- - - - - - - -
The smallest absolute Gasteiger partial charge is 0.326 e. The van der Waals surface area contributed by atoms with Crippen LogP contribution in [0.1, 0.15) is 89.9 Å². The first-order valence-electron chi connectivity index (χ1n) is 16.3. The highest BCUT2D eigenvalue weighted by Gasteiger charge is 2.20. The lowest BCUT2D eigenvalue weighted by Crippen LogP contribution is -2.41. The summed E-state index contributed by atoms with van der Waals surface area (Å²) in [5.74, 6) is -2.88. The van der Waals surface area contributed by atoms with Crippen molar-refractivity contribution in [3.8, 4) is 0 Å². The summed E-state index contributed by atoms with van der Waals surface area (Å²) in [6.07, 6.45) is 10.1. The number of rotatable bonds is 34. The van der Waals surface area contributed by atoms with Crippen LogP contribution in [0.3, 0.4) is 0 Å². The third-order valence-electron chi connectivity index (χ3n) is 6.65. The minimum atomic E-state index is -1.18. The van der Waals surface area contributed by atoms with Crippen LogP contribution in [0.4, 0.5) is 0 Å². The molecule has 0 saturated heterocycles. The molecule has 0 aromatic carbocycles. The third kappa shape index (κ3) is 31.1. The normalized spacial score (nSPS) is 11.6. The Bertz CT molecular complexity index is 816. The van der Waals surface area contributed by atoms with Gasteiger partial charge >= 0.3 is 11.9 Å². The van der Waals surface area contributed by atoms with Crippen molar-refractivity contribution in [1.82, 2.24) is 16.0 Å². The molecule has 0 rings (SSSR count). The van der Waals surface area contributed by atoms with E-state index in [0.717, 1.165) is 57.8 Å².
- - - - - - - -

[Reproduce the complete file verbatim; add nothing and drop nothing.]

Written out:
The smallest absolute Gasteiger partial charge is 0.326 e. The van der Waals surface area contributed by atoms with Crippen LogP contribution in [0.1, 0.15) is 89.9 Å². The first-order valence-electron chi connectivity index (χ1n) is 16.3. The highest BCUT2D eigenvalue weighted by Gasteiger charge is 2.20. The lowest BCUT2D eigenvalue weighted by Crippen LogP contribution is -2.41. The summed E-state index contributed by atoms with van der Waals surface area (Å²) in [5.74, 6) is -2.88. The van der Waals surface area contributed by atoms with Crippen molar-refractivity contribution in [3.8, 4) is 0 Å². The summed E-state index contributed by atoms with van der Waals surface area (Å²) in [6.07, 6.45) is 10.1. The number of rotatable bonds is 34. The van der Waals surface area contributed by atoms with Crippen LogP contribution in [0.3, 0.4) is 0 Å². The third-order valence-electron chi connectivity index (χ3n) is 6.65. The minimum atomic E-state index is -1.18. The van der Waals surface area contributed by atoms with Crippen LogP contribution in [0.4, 0.5) is 0 Å². The molecule has 0 saturated heterocycles. The molecule has 0 aromatic carbocycles. The third kappa shape index (κ3) is 31.1. The normalized spacial score (nSPS) is 11.6. The Bertz CT molecular complexity index is 816. The van der Waals surface area contributed by atoms with Gasteiger partial charge >= 0.3 is 11.9 Å². The van der Waals surface area contributed by atoms with Crippen molar-refractivity contribution in [1.82, 2.24) is 16.0 Å². The molecule has 0 rings (SSSR count). The van der Waals surface area contributed by atoms with E-state index in [0.717, 1.165) is 57.8 Å².